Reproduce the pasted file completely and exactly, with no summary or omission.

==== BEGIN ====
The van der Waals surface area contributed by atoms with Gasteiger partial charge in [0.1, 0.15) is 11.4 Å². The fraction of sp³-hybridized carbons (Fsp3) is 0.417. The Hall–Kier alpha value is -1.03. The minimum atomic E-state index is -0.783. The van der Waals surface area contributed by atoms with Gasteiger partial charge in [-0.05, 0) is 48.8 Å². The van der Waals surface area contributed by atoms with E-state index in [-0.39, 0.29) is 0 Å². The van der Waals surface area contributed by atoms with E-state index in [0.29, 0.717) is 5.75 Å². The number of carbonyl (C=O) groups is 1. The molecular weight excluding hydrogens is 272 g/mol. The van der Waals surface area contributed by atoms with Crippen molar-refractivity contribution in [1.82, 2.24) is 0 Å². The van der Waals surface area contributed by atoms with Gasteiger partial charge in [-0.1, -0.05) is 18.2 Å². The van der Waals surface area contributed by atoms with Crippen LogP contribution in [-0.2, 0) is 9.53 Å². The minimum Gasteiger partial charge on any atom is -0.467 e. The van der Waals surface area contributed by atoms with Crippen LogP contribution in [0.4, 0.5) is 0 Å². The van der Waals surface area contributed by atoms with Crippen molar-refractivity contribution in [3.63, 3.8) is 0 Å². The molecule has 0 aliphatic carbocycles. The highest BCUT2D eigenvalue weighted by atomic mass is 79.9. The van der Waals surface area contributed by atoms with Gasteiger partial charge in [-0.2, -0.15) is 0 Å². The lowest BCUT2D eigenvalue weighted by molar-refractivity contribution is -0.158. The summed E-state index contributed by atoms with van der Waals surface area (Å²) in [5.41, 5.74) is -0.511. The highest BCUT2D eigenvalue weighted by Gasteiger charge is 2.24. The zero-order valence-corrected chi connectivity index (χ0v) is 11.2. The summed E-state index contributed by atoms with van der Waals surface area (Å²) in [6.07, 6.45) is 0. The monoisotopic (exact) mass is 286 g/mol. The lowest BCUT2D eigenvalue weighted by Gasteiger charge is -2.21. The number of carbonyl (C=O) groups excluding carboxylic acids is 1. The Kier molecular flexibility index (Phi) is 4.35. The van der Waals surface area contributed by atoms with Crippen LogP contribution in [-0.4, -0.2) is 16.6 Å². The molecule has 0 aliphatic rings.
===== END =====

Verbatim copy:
The van der Waals surface area contributed by atoms with Gasteiger partial charge in [0.1, 0.15) is 11.4 Å². The fraction of sp³-hybridized carbons (Fsp3) is 0.417. The Hall–Kier alpha value is -1.03. The minimum atomic E-state index is -0.783. The van der Waals surface area contributed by atoms with Gasteiger partial charge in [-0.05, 0) is 48.8 Å². The van der Waals surface area contributed by atoms with E-state index in [-0.39, 0.29) is 0 Å². The van der Waals surface area contributed by atoms with E-state index in [0.29, 0.717) is 5.75 Å². The number of carbonyl (C=O) groups is 1. The molecular weight excluding hydrogens is 272 g/mol. The van der Waals surface area contributed by atoms with Crippen molar-refractivity contribution in [1.82, 2.24) is 0 Å². The van der Waals surface area contributed by atoms with Gasteiger partial charge in [-0.1, -0.05) is 18.2 Å². The van der Waals surface area contributed by atoms with Crippen LogP contribution in [-0.2, 0) is 9.53 Å². The minimum Gasteiger partial charge on any atom is -0.467 e. The van der Waals surface area contributed by atoms with Crippen LogP contribution in [0.4, 0.5) is 0 Å². The van der Waals surface area contributed by atoms with Crippen molar-refractivity contribution in [3.63, 3.8) is 0 Å². The molecule has 0 aliphatic carbocycles. The highest BCUT2D eigenvalue weighted by atomic mass is 79.9. The van der Waals surface area contributed by atoms with Gasteiger partial charge in [-0.2, -0.15) is 0 Å². The lowest BCUT2D eigenvalue weighted by molar-refractivity contribution is -0.158. The summed E-state index contributed by atoms with van der Waals surface area (Å²) in [5.41, 5.74) is -0.511. The highest BCUT2D eigenvalue weighted by Gasteiger charge is 2.24. The zero-order valence-corrected chi connectivity index (χ0v) is 11.2. The summed E-state index contributed by atoms with van der Waals surface area (Å²) in [6.07, 6.45) is 0. The monoisotopic (exact) mass is 286 g/mol. The lowest BCUT2D eigenvalue weighted by Gasteiger charge is -2.21. The number of carbonyl (C=O) groups excluding carboxylic acids is 1. The Kier molecular flexibility index (Phi) is 4.35. The van der Waals surface area contributed by atoms with Crippen LogP contribution in [-0.4, -0.2) is 16.6 Å². The molecule has 0 aliphatic rings.